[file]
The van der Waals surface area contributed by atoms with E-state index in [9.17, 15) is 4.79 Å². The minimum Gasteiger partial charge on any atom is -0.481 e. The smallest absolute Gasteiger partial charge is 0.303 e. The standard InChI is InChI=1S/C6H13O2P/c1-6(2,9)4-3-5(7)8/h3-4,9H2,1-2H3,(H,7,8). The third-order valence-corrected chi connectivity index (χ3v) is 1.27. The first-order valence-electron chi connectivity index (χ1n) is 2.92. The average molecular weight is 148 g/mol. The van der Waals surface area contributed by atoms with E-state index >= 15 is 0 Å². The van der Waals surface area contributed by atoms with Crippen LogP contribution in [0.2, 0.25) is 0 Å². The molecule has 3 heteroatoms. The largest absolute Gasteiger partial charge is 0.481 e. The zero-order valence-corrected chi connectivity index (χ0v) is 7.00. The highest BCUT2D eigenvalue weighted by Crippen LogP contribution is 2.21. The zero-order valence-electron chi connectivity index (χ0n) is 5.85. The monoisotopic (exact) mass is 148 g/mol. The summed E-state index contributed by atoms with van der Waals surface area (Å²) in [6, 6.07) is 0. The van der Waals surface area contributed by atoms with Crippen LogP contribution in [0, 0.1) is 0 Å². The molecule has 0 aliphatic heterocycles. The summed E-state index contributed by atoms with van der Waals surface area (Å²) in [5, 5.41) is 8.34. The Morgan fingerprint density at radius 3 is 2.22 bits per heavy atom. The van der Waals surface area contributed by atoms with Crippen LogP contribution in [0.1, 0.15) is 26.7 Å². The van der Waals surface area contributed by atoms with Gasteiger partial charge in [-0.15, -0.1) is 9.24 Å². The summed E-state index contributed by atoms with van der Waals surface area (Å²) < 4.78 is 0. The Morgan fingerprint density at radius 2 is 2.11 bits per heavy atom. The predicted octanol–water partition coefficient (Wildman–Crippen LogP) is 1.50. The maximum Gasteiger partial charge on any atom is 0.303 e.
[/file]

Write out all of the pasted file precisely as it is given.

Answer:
The van der Waals surface area contributed by atoms with E-state index in [9.17, 15) is 4.79 Å². The minimum Gasteiger partial charge on any atom is -0.481 e. The smallest absolute Gasteiger partial charge is 0.303 e. The standard InChI is InChI=1S/C6H13O2P/c1-6(2,9)4-3-5(7)8/h3-4,9H2,1-2H3,(H,7,8). The third-order valence-corrected chi connectivity index (χ3v) is 1.27. The first-order valence-electron chi connectivity index (χ1n) is 2.92. The average molecular weight is 148 g/mol. The van der Waals surface area contributed by atoms with E-state index >= 15 is 0 Å². The van der Waals surface area contributed by atoms with Crippen LogP contribution in [0.2, 0.25) is 0 Å². The molecule has 3 heteroatoms. The largest absolute Gasteiger partial charge is 0.481 e. The zero-order valence-corrected chi connectivity index (χ0v) is 7.00. The highest BCUT2D eigenvalue weighted by Crippen LogP contribution is 2.21. The zero-order valence-electron chi connectivity index (χ0n) is 5.85. The monoisotopic (exact) mass is 148 g/mol. The summed E-state index contributed by atoms with van der Waals surface area (Å²) in [6, 6.07) is 0. The van der Waals surface area contributed by atoms with Crippen LogP contribution in [0, 0.1) is 0 Å². The molecule has 0 aliphatic heterocycles. The summed E-state index contributed by atoms with van der Waals surface area (Å²) in [5, 5.41) is 8.34. The Morgan fingerprint density at radius 3 is 2.22 bits per heavy atom. The van der Waals surface area contributed by atoms with Crippen LogP contribution in [0.1, 0.15) is 26.7 Å². The van der Waals surface area contributed by atoms with Gasteiger partial charge in [-0.15, -0.1) is 9.24 Å². The summed E-state index contributed by atoms with van der Waals surface area (Å²) < 4.78 is 0. The Morgan fingerprint density at radius 2 is 2.11 bits per heavy atom. The predicted octanol–water partition coefficient (Wildman–Crippen LogP) is 1.50. The maximum Gasteiger partial charge on any atom is 0.303 e.